So, after the watching season finale of Making the Band 4, I did some reflection. I was thinking about how much I liked the show, and how I was happy with Diddy's Choices for the band. But i also thought about how the show was different from any other Making the Band, and any other reality show. This was -to my knowledge- the first reality show which featured primarily young African American men in competition. And more importantly, showed positive attributes you don’t normally see on TV. By the end of the season, the remaining handful of guys had bonded to a point where they were sad to see the others lose -although they were happy to see themselves advance-
If you recall shows like America's Next Top Model, or Flavor Of Love, the personalities of the contestants presented on the show for the most part, are not positive. It’s caddy, back stabbing, and dirty competition. However, Making the Band 4, for the most part, showed camaraderie, compassion, friendship, and emotion and even physical affection between whom we can assume were heterosexual black men. And this is on MTV! The same MTV that features Lil Wayne & 50 Cent. There’s a great blog I read sometimes called After Elton and its caption is "Because Visibility Matters." When the majority of reality shows thrive of racial, ethnic and socio-economic stereotypes, its refreshing to see a show that does not assume its contestants are stereotypically "angry black men." It reminded me of the very lovable Michael Knight from Season 3 of Project Runway, who NEVER fought anyone on the show, wasn't caddy, over masculine/feminine and made it to the final 3!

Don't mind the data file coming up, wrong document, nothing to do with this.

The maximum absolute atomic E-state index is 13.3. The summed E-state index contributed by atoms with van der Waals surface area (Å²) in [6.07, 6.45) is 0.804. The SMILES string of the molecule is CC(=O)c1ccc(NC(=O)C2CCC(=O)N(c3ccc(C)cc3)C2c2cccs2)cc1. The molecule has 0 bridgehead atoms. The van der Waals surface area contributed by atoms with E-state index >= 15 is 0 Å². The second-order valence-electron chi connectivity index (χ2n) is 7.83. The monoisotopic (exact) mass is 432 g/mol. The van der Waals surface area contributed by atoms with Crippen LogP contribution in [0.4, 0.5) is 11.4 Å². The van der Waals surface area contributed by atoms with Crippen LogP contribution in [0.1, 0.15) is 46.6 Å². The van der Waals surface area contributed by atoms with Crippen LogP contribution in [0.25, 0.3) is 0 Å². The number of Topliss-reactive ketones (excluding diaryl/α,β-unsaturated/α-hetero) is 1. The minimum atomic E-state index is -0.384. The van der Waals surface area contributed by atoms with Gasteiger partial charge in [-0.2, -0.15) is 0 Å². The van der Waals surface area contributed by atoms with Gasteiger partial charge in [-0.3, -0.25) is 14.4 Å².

Granted, this was still a show about music, and not something we haven't seen before. But it was still a positive portrayal of a group of young men who shared a passion for music, and developed relationships with each other. Diddy encouraged a team mentality but at the same time tested their strengths, if one failed, all failed. Diddy as a community organizer? But he did everything he could to make the competition more "fierce," even going as far as putting them in physical combat against each other in a boxing match, however, if you remember that episode, many of the men were anxious and hesitant to hit each other. And after the matches, friendships resumed. Halfway through the competition, Diddy brought in a whole new set of singers, and the sense of community and solidarity between the original contestants was so strong, they identified together, and fought together to keep eachother on.
If you didn’t catch the show, I'd advise trying to catch up on a marathon, or at least check out what other people have to say about it!
But, I cant write about just this, i have to say, it was EXTREMELY entertaining to watch Laurie Ann Gibson. The choroegrapher that until one of the last few episodes, was kicked off because she stood up to Diddy. She was a little nuts, but still fabulous. Concrete Loop has a clip of her talking to Wendy Williams, whom i first became a fan of when she interviewed Whitney Houston, you MUST MUST MUST find the interview, she puts Diane Saywer in the dust.
Here’s an Un-Official Fansite for Making the Bank 4